Whether Sandoval's campaign style – and his self-funded $189,000 war chest – will reap the votes he needs for an election upset remains to be seen. Pascrell, however, isn't taking his sixth challenger for granted.

On Sunday, Pascrell used the Mujeres Latinas de Accion event to affirm his ties with Latino voters.

"I worked in the community, played in the community, cried with the community long before I ran for office," said Pascrell, who did not speak Spanish. "You must remember who has been supporting immigrants in the 20th century.

"You must remember which party has been fighting for Social Security and an increase in the minimum wage," he added.

Concerned about change

During this election cycle, Pascrell has been just as concerned about Democrats gaining majorities in the House and Senate, as he has been about winning re-election.

That has made the congressman and Sen. Robert Menendez, D-Hoboken, virtual running mates this year.

When Alicia Menendez, the senator's daughter, spoke to the Mujeres Latinas on Sunday she flexed the Democrats' ethnic appeal by promoting her father's bid to be New Jersey's first elected Latino senator.

"It will be our victory as a community," she said. "We have an opportunity to make history."

Sandoval would also make a bit of history if he unseated Pascrell, whose margins of victory have grown with each re-election.

And there is much devotion to Pascrell in the Latino community for Sandoval to overcome.

"He has opened his door to the Latino community, and we want to be loyal to him," said Miguel Diaz, a Dominican political leader.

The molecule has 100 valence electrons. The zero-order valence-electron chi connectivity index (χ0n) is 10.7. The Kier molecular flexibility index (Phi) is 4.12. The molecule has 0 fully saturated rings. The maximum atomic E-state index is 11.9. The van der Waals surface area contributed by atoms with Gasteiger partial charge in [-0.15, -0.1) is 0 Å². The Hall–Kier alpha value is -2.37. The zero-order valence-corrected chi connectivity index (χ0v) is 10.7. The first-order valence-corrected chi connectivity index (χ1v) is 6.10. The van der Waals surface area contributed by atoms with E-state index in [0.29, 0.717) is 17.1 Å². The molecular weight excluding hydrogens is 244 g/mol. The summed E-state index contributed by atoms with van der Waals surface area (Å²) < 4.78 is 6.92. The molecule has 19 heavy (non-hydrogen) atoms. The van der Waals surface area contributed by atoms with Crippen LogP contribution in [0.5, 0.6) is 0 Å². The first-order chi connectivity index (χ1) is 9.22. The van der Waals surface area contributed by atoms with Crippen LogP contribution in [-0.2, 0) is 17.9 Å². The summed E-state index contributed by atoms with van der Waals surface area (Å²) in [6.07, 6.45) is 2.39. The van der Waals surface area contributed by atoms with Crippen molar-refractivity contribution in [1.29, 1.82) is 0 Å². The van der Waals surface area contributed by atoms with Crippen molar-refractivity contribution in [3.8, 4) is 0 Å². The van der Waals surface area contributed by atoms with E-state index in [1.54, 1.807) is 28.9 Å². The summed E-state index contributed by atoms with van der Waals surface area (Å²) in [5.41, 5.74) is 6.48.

Elsa Mantilla, president of Mujeres Latina de Accion, said that she was "with Pascrell 100 percent."

"He has been with us for more than 20 years," she said.

Sandoval has also lacked a cohesive local Republican Party to support his congressional bid.

When Michael Mecca was still Passaic County Republican chairman, he didn't give Sandoval the party's endorsement for the GOP primary in June.

"When you get a guy who is basically unknown, you don't want to wake a sleeping giant like Bill Pascrell," Mecca said. "All Bill is going to do is get the vote out and that's going to hurt your freeholder candidates."

Assemblyman Kevin J. O'Toole, R-Wayne, who is also Essex County Republican chairman, said Sandoval got his committee's nomination after their original candidate bowed out in April due to illness.

Wayne Mayor Scott Rumana, who was elected Passaic County GOP chairman in June, said the county committee was not in a position to monetarily help Sandoval's congressional campaign.

"We've got our own job to do with the freeholders," Rumana said. "From January to August we had no ability to do anything because we weren't in power. The late start certainly has not aided us."

Meanwhile, Sandoval's person to person campaign has garnered the support of people such as Felicia Martinez of Passaic, who was struck by the Republican challenger's "leadership and great reputation" when he spoke at the Polish-American Cultural Center.

Also among the candidate's strengths was his ability to speak to Hispanics in their own language.

"Spanish-speaking people don't have the guidance," Martinez said. "You have to be able to talk to someone that you can understand."

Reach Paul Brubaker at 973-569-7155 or